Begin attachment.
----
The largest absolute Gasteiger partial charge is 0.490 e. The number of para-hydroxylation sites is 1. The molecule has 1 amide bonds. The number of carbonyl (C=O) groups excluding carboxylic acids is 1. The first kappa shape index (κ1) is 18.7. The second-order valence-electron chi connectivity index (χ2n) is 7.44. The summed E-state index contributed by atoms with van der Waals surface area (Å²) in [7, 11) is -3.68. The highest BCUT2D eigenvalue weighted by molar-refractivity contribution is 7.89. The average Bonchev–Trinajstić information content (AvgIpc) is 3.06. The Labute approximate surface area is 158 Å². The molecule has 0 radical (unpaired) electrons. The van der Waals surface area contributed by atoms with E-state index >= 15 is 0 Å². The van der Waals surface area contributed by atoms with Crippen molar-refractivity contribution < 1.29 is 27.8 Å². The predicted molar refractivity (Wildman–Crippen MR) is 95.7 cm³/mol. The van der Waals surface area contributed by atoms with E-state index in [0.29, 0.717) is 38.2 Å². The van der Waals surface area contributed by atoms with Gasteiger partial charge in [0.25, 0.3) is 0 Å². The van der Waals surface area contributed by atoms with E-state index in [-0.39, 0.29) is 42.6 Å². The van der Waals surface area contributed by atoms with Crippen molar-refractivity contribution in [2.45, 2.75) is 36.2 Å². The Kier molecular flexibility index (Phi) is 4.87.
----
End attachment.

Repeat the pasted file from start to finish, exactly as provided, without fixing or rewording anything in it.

The largest absolute Gasteiger partial charge is 0.490 e. The number of para-hydroxylation sites is 1. The molecule has 1 amide bonds. The number of carbonyl (C=O) groups excluding carboxylic acids is 1. The first kappa shape index (κ1) is 18.7. The second-order valence-electron chi connectivity index (χ2n) is 7.44. The summed E-state index contributed by atoms with van der Waals surface area (Å²) in [7, 11) is -3.68. The highest BCUT2D eigenvalue weighted by molar-refractivity contribution is 7.89. The average Bonchev–Trinajstić information content (AvgIpc) is 3.06. The Labute approximate surface area is 158 Å². The molecule has 0 radical (unpaired) electrons. The van der Waals surface area contributed by atoms with E-state index >= 15 is 0 Å². The van der Waals surface area contributed by atoms with Crippen molar-refractivity contribution < 1.29 is 27.8 Å². The predicted molar refractivity (Wildman–Crippen MR) is 95.7 cm³/mol. The van der Waals surface area contributed by atoms with E-state index in [0.29, 0.717) is 38.2 Å². The van der Waals surface area contributed by atoms with Gasteiger partial charge in [0.25, 0.3) is 0 Å². The van der Waals surface area contributed by atoms with E-state index in [-0.39, 0.29) is 42.6 Å². The van der Waals surface area contributed by atoms with Crippen molar-refractivity contribution in [2.45, 2.75) is 36.2 Å². The Kier molecular flexibility index (Phi) is 4.87.